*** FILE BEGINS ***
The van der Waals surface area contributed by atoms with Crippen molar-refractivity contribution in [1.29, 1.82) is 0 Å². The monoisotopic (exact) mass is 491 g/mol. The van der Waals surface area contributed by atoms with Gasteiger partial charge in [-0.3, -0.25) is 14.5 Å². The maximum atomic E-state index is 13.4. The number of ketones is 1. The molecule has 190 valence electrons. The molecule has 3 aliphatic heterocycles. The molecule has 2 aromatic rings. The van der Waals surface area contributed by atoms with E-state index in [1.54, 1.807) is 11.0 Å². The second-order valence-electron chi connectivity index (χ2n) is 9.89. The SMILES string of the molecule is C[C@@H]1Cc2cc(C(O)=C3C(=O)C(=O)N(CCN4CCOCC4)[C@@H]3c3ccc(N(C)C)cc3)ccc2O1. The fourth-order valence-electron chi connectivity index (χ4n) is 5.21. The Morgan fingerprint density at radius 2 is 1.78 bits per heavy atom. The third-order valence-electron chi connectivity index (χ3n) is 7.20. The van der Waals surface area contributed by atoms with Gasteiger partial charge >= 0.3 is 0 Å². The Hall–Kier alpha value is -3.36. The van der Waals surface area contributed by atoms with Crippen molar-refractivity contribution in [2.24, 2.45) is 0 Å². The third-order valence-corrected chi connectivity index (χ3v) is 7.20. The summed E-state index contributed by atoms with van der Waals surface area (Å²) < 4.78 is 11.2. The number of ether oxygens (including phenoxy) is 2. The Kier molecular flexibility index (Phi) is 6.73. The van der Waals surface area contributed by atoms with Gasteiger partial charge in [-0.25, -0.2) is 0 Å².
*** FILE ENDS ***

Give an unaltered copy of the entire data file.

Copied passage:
The van der Waals surface area contributed by atoms with Crippen molar-refractivity contribution in [1.29, 1.82) is 0 Å². The monoisotopic (exact) mass is 491 g/mol. The van der Waals surface area contributed by atoms with Gasteiger partial charge in [-0.3, -0.25) is 14.5 Å². The maximum atomic E-state index is 13.4. The number of ketones is 1. The molecule has 190 valence electrons. The molecule has 3 aliphatic heterocycles. The molecule has 2 aromatic rings. The van der Waals surface area contributed by atoms with E-state index in [1.54, 1.807) is 11.0 Å². The second-order valence-electron chi connectivity index (χ2n) is 9.89. The SMILES string of the molecule is C[C@@H]1Cc2cc(C(O)=C3C(=O)C(=O)N(CCN4CCOCC4)[C@@H]3c3ccc(N(C)C)cc3)ccc2O1. The fourth-order valence-electron chi connectivity index (χ4n) is 5.21. The Morgan fingerprint density at radius 2 is 1.78 bits per heavy atom. The third-order valence-electron chi connectivity index (χ3n) is 7.20. The van der Waals surface area contributed by atoms with Gasteiger partial charge >= 0.3 is 0 Å². The Hall–Kier alpha value is -3.36. The van der Waals surface area contributed by atoms with Crippen molar-refractivity contribution in [2.24, 2.45) is 0 Å². The third-order valence-corrected chi connectivity index (χ3v) is 7.20. The summed E-state index contributed by atoms with van der Waals surface area (Å²) < 4.78 is 11.2. The number of ether oxygens (including phenoxy) is 2. The Kier molecular flexibility index (Phi) is 6.73. The van der Waals surface area contributed by atoms with Gasteiger partial charge in [-0.25, -0.2) is 0 Å².